Jerry Schrader's talk at the December 2002 Meeting

Jerry Schrader

The Bay Area Serra Club, is one of eight Serra Clubs in the Galveston/Houston Diocese. Tonight I would like to tell you a little about Serra, its history, its purpose, its size, some of the programs it has to foster religious vocations, and its functions in the Catholic Church for those who may not know.

Serra Who?

You would be amazed at the number of Catholics who have never heard of Serra. When you ask most Catholics if they have heard about Serra, they say yes, they are the ones protecting the environment, Sierra.

Bishop Fiorenza is the leader of vocations in our Diocese and has appointed Father Clint Ressler and Sister Rosalie Karstedt as the Director and Associate Director of Vocations who both work out of the Chancery.

Fr. Clint and Sr. Rosalie are the right arm of the Bishop for vocations in this diocese, and the Serrans are the fingers, bringing all the directives, information, programs, etc. from the Office of Vocations to all the parishes in our diocese The Bay Area Serra Club has 15 Parishes out of the 160 Parishes in the Galveston/Houston Diocese with which we work The other 7 Serra Clubs work with the remaining parishes

The Bay Area Club represents the following Parishes St. Paul’s, St. Pius V in Pasadena, St. Mary’s in League City, St. Mary’s in La Porte, St. Luke the Evangelist, St. Hyacinth in Deer Park, St. Helen’s in Pearland, St. Francis Carbrini, St. Clare of Assis St. Bernadette’s, Shrine of the True Cross in Dickinson Our Lady of Grace in South Houston, Mary Queen in Friendswood, Blessed Juan Diego in Pasadena and Vietnamese Martyrs.

Serra’s History

Serra started in the 1930s and has since grown into the world’s largest Catholic vocation organization. There are 732 Serra Clubs in 35 countries and with a total membership of over 22,400 lay persons. The United States has over 10,000 members.

In 1934, four Catholic laymen in Seattle, Washington, decided to meet in fellowship to grow in their faith through programs of Catholic education and contribute to the mission of the church. They chose the support of seminarians as their special project. Their original purpose was "to assist in the education of young men to the priesthood." Financial support of seminarians was difficult in the 1930s, and since then many additional needs have emerged. Serra's purposes have evolved over the years in response to the changing times and needs of the Church, especially in light of the teachings of the Second Vatican Council, Responding to Christ's call to "pray the Lord of the harvest to send laborers into his harvest," Serra has made the encouragement of Church vocations its hallmark. To reflect this goal, Serra restated its objectives in 1968 :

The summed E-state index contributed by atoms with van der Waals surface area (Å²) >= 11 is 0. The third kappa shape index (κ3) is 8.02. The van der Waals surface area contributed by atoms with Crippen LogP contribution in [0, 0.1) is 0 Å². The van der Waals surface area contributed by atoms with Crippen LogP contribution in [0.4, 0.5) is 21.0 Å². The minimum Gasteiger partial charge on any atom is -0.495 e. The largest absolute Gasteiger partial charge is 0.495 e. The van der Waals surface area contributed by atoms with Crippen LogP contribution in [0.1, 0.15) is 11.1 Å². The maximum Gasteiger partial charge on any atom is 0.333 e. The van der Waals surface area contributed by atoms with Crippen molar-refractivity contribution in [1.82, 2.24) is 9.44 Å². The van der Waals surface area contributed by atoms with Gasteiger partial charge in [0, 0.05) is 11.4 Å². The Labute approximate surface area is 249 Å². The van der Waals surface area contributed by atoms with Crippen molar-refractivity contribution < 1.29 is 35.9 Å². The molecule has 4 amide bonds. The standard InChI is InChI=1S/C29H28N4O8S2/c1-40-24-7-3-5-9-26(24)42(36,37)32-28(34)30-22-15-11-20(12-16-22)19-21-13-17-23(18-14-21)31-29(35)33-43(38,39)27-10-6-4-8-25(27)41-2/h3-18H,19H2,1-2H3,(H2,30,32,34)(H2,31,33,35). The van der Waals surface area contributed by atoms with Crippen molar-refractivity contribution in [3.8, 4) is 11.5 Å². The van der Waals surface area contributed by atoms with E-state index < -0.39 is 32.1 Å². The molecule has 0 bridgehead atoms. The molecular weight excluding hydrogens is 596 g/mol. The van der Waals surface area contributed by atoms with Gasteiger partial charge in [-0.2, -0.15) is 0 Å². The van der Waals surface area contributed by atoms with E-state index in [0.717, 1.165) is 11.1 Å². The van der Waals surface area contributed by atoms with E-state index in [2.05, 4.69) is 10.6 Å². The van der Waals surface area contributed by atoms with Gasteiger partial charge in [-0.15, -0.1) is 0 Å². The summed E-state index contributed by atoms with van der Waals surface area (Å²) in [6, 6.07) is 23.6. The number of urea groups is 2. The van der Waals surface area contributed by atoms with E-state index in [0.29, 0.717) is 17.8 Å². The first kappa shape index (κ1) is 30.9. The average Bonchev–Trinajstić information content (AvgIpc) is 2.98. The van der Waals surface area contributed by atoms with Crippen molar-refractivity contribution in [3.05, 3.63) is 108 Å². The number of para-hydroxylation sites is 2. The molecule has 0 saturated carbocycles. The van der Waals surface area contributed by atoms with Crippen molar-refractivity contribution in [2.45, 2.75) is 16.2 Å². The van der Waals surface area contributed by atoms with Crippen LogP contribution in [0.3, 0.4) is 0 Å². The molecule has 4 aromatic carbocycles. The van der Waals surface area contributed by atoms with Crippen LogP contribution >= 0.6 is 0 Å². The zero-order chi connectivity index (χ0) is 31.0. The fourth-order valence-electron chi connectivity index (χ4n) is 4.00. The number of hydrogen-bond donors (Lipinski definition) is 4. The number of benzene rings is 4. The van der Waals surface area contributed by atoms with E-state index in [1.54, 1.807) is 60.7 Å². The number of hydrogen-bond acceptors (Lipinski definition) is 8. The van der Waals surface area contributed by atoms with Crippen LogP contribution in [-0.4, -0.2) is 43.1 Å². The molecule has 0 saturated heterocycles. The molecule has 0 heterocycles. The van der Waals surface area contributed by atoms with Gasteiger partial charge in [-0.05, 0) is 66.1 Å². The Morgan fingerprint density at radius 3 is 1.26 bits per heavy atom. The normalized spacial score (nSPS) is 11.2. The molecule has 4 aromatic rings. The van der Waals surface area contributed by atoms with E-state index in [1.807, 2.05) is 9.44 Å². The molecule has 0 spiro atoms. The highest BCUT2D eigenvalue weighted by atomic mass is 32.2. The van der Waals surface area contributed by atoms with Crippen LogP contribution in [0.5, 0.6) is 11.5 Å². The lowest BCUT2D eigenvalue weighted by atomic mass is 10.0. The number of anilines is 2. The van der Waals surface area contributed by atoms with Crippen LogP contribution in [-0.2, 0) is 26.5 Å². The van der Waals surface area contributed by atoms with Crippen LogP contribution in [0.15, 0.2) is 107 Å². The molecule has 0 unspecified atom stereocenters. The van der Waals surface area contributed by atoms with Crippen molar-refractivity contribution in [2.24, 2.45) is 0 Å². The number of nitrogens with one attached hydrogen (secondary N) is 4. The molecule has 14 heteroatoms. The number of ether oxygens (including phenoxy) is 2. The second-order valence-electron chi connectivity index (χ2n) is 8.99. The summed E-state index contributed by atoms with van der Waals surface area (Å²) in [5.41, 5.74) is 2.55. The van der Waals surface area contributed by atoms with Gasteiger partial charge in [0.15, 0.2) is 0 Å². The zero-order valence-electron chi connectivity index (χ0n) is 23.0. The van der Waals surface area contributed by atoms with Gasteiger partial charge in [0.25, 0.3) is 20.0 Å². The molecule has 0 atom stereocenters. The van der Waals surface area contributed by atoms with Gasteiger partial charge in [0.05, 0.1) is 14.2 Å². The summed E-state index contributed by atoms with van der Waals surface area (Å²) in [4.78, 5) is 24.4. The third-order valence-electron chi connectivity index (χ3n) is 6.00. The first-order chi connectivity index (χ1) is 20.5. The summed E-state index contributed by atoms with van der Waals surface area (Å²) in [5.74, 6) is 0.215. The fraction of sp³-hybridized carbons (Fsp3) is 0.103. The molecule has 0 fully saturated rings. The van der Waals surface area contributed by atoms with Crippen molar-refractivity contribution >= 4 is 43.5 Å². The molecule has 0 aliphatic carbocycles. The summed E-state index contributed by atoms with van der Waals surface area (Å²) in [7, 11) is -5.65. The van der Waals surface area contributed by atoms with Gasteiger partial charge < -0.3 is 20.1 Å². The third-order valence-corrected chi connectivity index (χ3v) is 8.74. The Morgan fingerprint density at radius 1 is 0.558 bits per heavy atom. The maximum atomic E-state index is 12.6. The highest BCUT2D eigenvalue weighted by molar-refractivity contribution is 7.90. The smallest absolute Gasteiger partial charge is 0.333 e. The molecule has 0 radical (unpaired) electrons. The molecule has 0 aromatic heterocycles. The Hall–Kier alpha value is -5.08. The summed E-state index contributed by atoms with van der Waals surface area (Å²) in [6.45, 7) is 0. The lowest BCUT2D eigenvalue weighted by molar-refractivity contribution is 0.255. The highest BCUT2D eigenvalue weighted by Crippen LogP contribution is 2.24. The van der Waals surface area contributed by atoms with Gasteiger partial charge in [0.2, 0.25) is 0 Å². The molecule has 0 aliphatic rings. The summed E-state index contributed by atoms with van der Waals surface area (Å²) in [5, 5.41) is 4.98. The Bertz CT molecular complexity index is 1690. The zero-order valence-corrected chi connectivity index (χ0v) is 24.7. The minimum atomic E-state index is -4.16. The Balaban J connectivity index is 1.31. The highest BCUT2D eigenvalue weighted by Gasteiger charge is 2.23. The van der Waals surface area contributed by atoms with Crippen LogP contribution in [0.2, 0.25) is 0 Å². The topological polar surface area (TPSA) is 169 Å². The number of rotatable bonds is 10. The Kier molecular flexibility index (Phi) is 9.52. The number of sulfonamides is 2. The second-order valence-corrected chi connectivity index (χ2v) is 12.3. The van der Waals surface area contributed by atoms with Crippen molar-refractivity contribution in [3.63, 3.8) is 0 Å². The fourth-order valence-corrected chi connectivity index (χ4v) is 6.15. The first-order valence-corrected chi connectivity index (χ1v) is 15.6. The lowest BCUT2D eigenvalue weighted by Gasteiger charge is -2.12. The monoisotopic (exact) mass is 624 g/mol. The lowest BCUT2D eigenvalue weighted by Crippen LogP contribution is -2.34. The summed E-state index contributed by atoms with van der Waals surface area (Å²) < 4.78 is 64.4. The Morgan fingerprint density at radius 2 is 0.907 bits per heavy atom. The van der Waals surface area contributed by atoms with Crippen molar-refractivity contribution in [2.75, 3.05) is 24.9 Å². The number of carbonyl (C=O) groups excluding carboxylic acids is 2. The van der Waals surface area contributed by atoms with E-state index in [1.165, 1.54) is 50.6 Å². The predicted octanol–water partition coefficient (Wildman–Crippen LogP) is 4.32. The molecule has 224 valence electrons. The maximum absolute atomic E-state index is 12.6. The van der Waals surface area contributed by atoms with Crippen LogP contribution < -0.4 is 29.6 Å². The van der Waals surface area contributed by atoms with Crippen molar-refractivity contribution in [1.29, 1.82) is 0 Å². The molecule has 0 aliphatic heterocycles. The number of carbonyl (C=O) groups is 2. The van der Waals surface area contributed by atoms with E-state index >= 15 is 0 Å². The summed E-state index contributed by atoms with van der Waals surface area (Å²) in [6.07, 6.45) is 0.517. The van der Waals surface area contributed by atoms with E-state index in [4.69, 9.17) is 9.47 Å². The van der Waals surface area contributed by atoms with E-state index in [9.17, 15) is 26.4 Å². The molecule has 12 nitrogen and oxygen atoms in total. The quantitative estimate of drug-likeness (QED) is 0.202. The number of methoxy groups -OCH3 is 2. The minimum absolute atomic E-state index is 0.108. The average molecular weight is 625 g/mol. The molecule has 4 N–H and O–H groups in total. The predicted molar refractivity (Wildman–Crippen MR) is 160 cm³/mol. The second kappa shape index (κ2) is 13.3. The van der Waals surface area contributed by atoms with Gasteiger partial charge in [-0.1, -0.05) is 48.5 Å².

• To foster and promote vocations to the priesthood as a particular vocation of service, and to develop an appreciation of the ministerial priesthood and of all religious vocations in the Catholic Church
  • To further Catholicism by encouraging its members, in fellowship and through education, to fulfill their vocations of service

Serran’s works demonstrate its grounding in the baptismal call of unity in holiness, and in its mission to the world by calling forth laborers to reap the harvest of the Spirit. Serra remains a group of laymen and women who are committed to the work of the church and who seek to achieve excellence in that vocation while convinced of the need to support its ministers.

The Serra Time Line

In 1935, founders Dan Rooney, Leo Sharkey, Richard Ward, and Harold Haberle organized luncheon meetings for business and professional men to exchange ideas on Catholic thought.

In the 1940s, a prayer for vocations was added to the club’s objectives of fellowship and Catholic discussion. Objectives were also expanded to include all religious vocations.

In the 1950s, the Serra International Foundation was established. Serra was extended to Canada, Mexico, Peru, England, and Italy.

In the 1960s, Serra extended to Spain, Venezuela, Brazil, Hong Kong, the Philippines, and Australia. Serra participated in the First International Vocation Congress that was held in Rome.